The Little White Lie All Women Tell

"I have a boyfriend."

Her Voice

Women face unwanted attention from men on a day to day basis.


This isn't an exaggeration or stretch of the truth. Walking out the house, we are immediately sexualized by piercing eyes, unwelcome remarks, and catcalls. And by default, men who approach us in an attempt to make casual conversation, compliment us, or get our number are not automatically creepy.

To be fair, sometimes they are polite but with most encounters, they are overly persistent, presumptuous, and just plain annoying. In their pursuit of "Excuse Me Miss," it quickly becomes necessary to draw the line and signify that we are not interested in order to stop the encounter altogether.

The simplest way to get men to scatter in the other direction is saying, "I have a boyfriend." And let's be real, sometimes that doesn't even work.

Back when I was living in a big city, this was my go-to whenever I was approached by someone I wasn't interested in. Sometimes I wouldn't even have to say it. The guy would assume by my demeanor and lack of verbal exchange. I'd be amazed and relieved at how quickly I was able to shoo men off this way. While it's not the truth, or the first thing I want to say, there are certain situations that makes it necessary for us to tell this little lie.

Walking alone at night:

Sir, please remember that women are a part of a society that normalizes sexual violence. So, when a stranger approaches us in an insistent manner, we are immediately on guard. Is he a predator? Am I in danger? Should I have pepper spray on me?

In a rush:

Coming off the train, leaving the mall, in the grocery store, or wherever I'm in the midst of handling my business, the last thing I want to do is have to entertain your intended "sweet talk."

At the club:

When I'm out with my girls, drink in hand, throwing it down on the dance floor, I am far removed of having to explain my denial of your requests.

In the workplace:

If we are colleagues, this is a big no-no. I don't want this to get awkward in our day to day dealing with each other.

"I have a boyfriend" is the easiest way to turn down unwanted attention from a man. I can say I'm not interested but then it's followed by loads of questions I do not want to answer. Frankly, when the persistent interrogation continues, it becomes sexual harassment. To avoid any of this, a lot of single women choose to say a little lie.

If I'm able to swerve men by saying this simple statement, what seems minuscule on the surface carries a deeper connotation about ownership of women's bodies and male privilege that comes along with saying, "I have a boyfriend."

The truth of this easiness puts a bad taste in my month.

I started to think about the different and sometimes harmful ways men show their level of regard for women. Walking away ever so quickly at the mention of being with someone diminishes the respect you should have for me. The notion that women can easily be left alone if we are "taken" with a man speaks to how some men view women. And sadly how we indirectly see ourselves.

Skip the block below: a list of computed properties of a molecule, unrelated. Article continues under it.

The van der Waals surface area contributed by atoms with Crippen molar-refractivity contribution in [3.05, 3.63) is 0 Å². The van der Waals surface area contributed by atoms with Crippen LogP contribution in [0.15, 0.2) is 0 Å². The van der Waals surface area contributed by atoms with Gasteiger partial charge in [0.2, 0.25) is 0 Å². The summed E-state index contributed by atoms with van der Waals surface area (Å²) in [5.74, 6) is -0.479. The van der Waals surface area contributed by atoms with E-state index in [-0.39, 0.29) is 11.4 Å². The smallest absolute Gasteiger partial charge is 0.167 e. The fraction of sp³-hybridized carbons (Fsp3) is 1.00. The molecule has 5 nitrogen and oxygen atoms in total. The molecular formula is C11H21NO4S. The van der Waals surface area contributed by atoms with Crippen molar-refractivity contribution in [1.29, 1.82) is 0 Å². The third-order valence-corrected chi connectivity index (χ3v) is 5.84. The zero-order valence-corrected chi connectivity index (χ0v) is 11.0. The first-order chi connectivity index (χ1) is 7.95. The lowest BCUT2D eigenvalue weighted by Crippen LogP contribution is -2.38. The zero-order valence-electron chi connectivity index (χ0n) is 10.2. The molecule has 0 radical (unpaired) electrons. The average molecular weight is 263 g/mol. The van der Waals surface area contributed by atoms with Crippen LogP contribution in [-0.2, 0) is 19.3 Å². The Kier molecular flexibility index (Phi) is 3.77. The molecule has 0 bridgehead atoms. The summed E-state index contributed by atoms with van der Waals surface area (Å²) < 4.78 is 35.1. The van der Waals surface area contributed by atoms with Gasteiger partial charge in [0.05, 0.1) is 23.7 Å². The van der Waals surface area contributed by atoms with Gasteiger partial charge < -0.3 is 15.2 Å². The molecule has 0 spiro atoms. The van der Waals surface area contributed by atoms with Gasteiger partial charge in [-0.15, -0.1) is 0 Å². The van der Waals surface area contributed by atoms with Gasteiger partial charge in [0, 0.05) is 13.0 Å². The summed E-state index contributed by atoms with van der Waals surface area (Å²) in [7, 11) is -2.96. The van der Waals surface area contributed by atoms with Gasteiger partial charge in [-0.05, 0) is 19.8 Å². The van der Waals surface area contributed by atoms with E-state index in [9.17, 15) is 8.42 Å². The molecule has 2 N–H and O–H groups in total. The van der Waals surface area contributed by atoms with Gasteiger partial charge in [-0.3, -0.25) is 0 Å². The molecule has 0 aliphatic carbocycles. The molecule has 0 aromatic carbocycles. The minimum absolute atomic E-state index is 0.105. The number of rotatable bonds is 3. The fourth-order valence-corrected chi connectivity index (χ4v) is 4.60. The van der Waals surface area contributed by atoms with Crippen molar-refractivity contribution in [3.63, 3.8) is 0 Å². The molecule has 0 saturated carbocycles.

Gender inequality strikes again. The one thing that stops him from pursuing a woman is the fact that she "belongs" to another man. I'm worthy of being left alone because of this and devalued in the same instant. He is doesn't outwardly say it but this means he respects the man more, and the woman is less than in his eyes.

Being with a man does not determine my value or self-worth.

I'm worthy of respect simply by being a woman.

Declaring myself as someone else's completely removes my capacity of making on own choices and speaking up. I'm saying that my thoughts and views are inapt unless accompanied by a man. I'm essentially benefiting off of male privilege and undermining my own liberty. It's almost as if I'm saying I need a man.

Then what does "spoken for" even mean? Women have established since the beginning of time that we are fully capable beings of doing and thinking for ourselves. This notion completely mutes my autonomy, feelings, and existence. I'm not an empty vessel waiting to be filled. I'm not an open parking spot you've claimed. I'm not a sweet you picked in the candy store. This kind of thinking is antiquated and men who look at women in this way are anti-productive to equal rights.

On the surface, it looks like a difficult place to be in. First, I'm fair game and an accepted target for harassment because I'm single. Second, I'm a possession that only has real value because I'm with a man. Damned if I do, damned if I don't right? Wrong.

Men need to be shown the errors of their ways and thinking. It's not difficult to be honest and speak our minds. This is more about us than it is men. How do we want to be perceived? Patriarchy is to blame and it sucks that women have to be responsible for breaking down the walls of inequity.

Commanding respect means stop making excuses and saying how we truly feel and not apologizing for it. As painstaking as it may be to say these extra words of, "No thank you," "I'm not interested," "I don't want to talk to you," or in some cases, "F off."

It's worth it.

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